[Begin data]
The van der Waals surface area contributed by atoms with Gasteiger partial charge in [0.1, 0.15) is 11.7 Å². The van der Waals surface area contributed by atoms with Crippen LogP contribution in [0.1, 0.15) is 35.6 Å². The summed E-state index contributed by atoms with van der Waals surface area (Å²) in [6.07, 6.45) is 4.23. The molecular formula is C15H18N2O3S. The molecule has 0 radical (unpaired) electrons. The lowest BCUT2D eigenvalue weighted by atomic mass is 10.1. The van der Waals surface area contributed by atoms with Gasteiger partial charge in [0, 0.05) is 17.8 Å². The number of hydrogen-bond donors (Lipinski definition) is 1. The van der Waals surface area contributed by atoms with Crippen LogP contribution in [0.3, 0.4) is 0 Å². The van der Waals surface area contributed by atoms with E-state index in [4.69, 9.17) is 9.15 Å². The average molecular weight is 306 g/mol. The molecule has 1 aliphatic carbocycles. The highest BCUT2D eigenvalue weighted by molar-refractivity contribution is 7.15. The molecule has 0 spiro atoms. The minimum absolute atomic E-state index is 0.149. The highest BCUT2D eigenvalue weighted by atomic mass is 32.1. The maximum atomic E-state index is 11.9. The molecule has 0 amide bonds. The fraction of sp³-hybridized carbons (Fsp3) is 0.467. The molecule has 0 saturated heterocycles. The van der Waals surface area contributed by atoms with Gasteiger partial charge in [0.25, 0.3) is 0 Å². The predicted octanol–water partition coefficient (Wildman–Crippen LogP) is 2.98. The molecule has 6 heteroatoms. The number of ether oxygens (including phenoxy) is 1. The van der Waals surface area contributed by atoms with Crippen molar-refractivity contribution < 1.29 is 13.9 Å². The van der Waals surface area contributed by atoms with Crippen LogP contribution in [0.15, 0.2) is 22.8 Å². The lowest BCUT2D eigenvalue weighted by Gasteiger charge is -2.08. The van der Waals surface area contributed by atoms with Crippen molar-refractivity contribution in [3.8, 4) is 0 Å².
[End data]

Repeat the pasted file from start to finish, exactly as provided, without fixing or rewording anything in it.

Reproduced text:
The van der Waals surface area contributed by atoms with Gasteiger partial charge in [0.1, 0.15) is 11.7 Å². The van der Waals surface area contributed by atoms with Crippen LogP contribution in [0.1, 0.15) is 35.6 Å². The summed E-state index contributed by atoms with van der Waals surface area (Å²) in [6.07, 6.45) is 4.23. The molecular formula is C15H18N2O3S. The molecule has 0 radical (unpaired) electrons. The lowest BCUT2D eigenvalue weighted by atomic mass is 10.1. The van der Waals surface area contributed by atoms with Gasteiger partial charge in [0, 0.05) is 17.8 Å². The number of hydrogen-bond donors (Lipinski definition) is 1. The van der Waals surface area contributed by atoms with Crippen LogP contribution in [0.3, 0.4) is 0 Å². The van der Waals surface area contributed by atoms with E-state index in [4.69, 9.17) is 9.15 Å². The average molecular weight is 306 g/mol. The molecule has 1 aliphatic carbocycles. The highest BCUT2D eigenvalue weighted by molar-refractivity contribution is 7.15. The molecule has 0 spiro atoms. The minimum absolute atomic E-state index is 0.149. The highest BCUT2D eigenvalue weighted by atomic mass is 32.1. The maximum atomic E-state index is 11.9. The molecule has 0 amide bonds. The fraction of sp³-hybridized carbons (Fsp3) is 0.467. The molecule has 0 saturated heterocycles. The van der Waals surface area contributed by atoms with Gasteiger partial charge in [0.25, 0.3) is 0 Å². The predicted octanol–water partition coefficient (Wildman–Crippen LogP) is 2.98. The molecule has 6 heteroatoms. The number of ether oxygens (including phenoxy) is 1. The van der Waals surface area contributed by atoms with Crippen molar-refractivity contribution < 1.29 is 13.9 Å². The van der Waals surface area contributed by atoms with Crippen LogP contribution in [0.15, 0.2) is 22.8 Å². The lowest BCUT2D eigenvalue weighted by Gasteiger charge is -2.08. The van der Waals surface area contributed by atoms with Crippen molar-refractivity contribution in [3.8, 4) is 0 Å².